Following on from Matt’s summary of a day in the life of a consultant in the Admin2Consultant series, I’ve decided to take a slightly different angle with my next post. My current role at EMPAUA is one of many hats which is common in a lot of smaller consultancies, but if I were to sum it up it would be Pre-sales Consultant/Sales Engineer/Solution Engineer. All of these roles can be generally grouped as Pre-sales, which means dealing with clients before they are paying customers. In the Salesforce eco-system this means that a Pre-sales consultant is usually the first technical person that the customer engages with. This role can carry a lot of varied responsibilities including..
– Supporting Sales with technical questions
– Building customised demo’s to suit the customer’s requirements
– Running workshops to dig deeper into requirements
– Solution designing based on requirements to translate these into Salesforce solutions
– Assisting Sales with the statement of work/proposal for the customer
A day in the life
09:00 – Get into the office and start going through emails and prioritising tasks throughout my day
09:30 – High level scoping call with a prospect
10:00 – Prepare and finish off a demo Org
10:30 – Travel to a prospective customer
11:00 – On-site demonstration and workshop
13:00 – Lunch & Emails
13:30 – Solution building/designing based off Workshop
14:30 – Proposal writing
16:00 – Call with Salesforce to discuss a new customer
17:00- Wrap up and finish outstanding actions
High level scoping calls
One of the first ways we usually engage with a customer is through a high level scoping call. This is usually just with Sales but can involve Pre-sales depending on the complexity and size of the prospective project. Within this call we will discuss the overall project plan, timelines, key stakeholders and generally get a feel for the customer’s business and why they want to implement Salesforce. The output of this meeting will be to gain enough information so that we can hit the ground running when the workshop/scoping meeting comes around.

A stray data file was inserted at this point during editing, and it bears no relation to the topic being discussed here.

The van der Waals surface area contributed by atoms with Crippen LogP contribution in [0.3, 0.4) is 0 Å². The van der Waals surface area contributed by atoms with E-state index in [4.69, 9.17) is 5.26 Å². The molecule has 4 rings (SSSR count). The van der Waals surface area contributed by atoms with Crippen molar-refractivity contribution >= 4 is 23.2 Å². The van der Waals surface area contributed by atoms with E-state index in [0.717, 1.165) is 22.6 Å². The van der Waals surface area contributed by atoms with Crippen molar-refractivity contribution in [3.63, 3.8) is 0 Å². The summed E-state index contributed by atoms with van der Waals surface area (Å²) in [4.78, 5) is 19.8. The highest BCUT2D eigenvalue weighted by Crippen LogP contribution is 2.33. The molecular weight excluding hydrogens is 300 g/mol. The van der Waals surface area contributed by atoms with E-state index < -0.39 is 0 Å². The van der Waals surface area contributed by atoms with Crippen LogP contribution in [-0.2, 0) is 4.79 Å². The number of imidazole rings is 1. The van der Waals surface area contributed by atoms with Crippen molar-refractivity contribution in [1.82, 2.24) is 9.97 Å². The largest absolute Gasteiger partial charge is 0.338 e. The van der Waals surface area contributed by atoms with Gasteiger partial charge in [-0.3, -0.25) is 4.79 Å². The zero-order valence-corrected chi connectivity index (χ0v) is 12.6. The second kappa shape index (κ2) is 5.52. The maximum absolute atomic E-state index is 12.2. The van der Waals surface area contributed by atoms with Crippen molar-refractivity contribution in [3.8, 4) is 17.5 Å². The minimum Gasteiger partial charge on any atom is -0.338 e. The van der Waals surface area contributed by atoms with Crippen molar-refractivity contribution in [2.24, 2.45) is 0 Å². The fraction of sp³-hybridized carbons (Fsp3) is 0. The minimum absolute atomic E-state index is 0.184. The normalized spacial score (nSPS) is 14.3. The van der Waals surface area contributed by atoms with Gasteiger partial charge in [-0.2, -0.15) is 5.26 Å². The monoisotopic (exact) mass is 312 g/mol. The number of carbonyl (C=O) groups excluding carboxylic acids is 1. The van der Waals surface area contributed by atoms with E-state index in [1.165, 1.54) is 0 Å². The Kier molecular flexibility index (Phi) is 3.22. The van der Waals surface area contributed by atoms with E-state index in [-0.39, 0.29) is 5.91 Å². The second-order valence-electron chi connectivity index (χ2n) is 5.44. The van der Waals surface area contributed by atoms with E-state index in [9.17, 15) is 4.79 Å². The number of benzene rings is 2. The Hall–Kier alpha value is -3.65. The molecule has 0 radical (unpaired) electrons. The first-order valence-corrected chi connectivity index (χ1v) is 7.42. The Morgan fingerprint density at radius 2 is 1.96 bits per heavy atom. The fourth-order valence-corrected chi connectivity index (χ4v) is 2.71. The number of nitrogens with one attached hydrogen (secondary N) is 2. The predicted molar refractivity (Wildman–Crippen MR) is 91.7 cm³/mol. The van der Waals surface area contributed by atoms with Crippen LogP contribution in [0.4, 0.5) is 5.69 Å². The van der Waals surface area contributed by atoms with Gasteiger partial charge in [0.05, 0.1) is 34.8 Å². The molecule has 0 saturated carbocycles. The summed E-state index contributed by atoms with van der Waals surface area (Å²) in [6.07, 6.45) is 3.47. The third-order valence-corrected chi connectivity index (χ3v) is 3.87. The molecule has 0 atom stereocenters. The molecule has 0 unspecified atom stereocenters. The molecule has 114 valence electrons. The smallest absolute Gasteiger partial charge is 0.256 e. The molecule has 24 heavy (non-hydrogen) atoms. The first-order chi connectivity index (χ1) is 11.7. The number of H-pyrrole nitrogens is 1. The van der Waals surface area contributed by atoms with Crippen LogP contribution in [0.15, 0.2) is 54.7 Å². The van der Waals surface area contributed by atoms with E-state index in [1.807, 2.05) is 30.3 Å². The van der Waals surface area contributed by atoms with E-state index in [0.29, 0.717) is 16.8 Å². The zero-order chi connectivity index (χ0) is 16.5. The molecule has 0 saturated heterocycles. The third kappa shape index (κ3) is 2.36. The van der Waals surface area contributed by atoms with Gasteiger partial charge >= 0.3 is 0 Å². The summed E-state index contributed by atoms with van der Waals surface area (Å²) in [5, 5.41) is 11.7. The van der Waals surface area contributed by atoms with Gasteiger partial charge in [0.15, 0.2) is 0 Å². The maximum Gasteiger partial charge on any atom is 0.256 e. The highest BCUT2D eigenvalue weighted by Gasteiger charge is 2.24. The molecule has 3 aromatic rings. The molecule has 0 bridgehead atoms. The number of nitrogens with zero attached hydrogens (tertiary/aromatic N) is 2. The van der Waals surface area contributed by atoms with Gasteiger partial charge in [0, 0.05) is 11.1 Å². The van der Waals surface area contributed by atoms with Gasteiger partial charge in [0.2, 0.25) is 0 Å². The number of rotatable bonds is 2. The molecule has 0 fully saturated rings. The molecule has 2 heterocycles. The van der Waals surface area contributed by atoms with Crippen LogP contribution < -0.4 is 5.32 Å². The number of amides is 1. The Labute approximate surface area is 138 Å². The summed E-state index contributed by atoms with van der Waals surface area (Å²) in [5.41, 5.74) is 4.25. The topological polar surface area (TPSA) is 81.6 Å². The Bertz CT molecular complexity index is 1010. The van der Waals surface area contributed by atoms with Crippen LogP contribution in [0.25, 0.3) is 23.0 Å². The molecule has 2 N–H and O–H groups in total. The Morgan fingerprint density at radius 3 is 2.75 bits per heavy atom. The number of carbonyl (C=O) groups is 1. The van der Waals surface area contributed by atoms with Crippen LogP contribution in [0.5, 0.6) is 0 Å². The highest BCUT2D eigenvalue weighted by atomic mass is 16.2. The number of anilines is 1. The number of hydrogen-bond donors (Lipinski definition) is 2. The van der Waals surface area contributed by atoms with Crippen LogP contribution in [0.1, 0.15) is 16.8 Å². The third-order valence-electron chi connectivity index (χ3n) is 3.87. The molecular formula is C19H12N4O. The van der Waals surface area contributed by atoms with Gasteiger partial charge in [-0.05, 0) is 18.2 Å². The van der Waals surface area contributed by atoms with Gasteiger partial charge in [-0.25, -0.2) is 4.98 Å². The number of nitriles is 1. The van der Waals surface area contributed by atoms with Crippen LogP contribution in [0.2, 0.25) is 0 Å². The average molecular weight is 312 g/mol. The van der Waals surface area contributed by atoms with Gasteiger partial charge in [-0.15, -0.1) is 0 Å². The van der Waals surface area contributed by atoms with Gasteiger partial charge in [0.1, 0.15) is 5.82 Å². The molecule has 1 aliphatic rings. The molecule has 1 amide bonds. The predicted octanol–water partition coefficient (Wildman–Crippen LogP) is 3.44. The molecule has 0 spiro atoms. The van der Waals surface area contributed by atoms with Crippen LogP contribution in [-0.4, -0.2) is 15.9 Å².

A key part of any Pre-sales consultant’s week will be designing and building demo’s to show prospective customers. Depending on the customer, the time of which they would like to see a demo can vary but is usually towards the start of an engagement. It’s is the Pre-sales consultant’s job to listen to the requirements and customise Salesforce to show them why their users’ lives are going to be better going forward. Accompanied with a user story script, this can be very powerful. This is a crucial stage within the sales lifecycle as this is usually the only chance you get to show a possibility of what the customer is paying you for.
Workshops or scoping meetings are where you can really get down into the deep details of the project. We already know the customer’s vision for the future and where they want to be, but now we need to understand their current processes and how these are going to map to Salesforce in the future. For a sales cloud project, we will usually start by mapping out the sales process, where are the leads coming from? How are leads treated? When do we move a customer into the Sales funnel? This not only helps you produce a proposal, but also allows you to suggest ways in which this could potentially be improved by using Salesforce features (For example Web2Lead & Assignment rules).
The main output of this meeting is to have enough information to go away, design a solution and produce a proposal or SOW (Statement of work) with a detailed breakdown of requirements.
As Matt rightly said within his catchier named section than mine “Solutionising”, this is the part that everyone looks forward to. Solution building isn’t always required with every project, for example if we are looking at a quick start Sales/Service cloud implementation, this is relatively straightforward and out of the box. However, if a customer is looking at custom integrations, development or workflows, it’s a case of sitting down with the team and understand what Salesforce features we can utilise or map to the customer’s processes. This can also involved trialling and testing out AppExchange App’s which of course is another bonus!
What all the hard work has been leading up to..
A proposal is usually the last step in the process of dealing with a customer before they become a client. It is the presentation of your ideas, the customers requirements and a cost/resource allocation. It is common to go through a few reiterations of a proposal, firming up requirements and generally giving the customer confidence that you not only understand the project, but their business as a whole. It is, after all, the document that the entire project is based off and what is and is not in scope.
Collaboration with Salesforce
Last but definitely not least, I thought I should talk briefly about collaboration with Salesforce. As Matt mentioned in one of the first posts – The Partner Ecosystem, it is not uncommon for Salesforce to introduce deals to partners based on their experience and expertise. This will sometimes just involve the sales team, but occasionally will also involve the Pre-sales consultant to support the Salesforce Account Executive with a demonstration or workshops.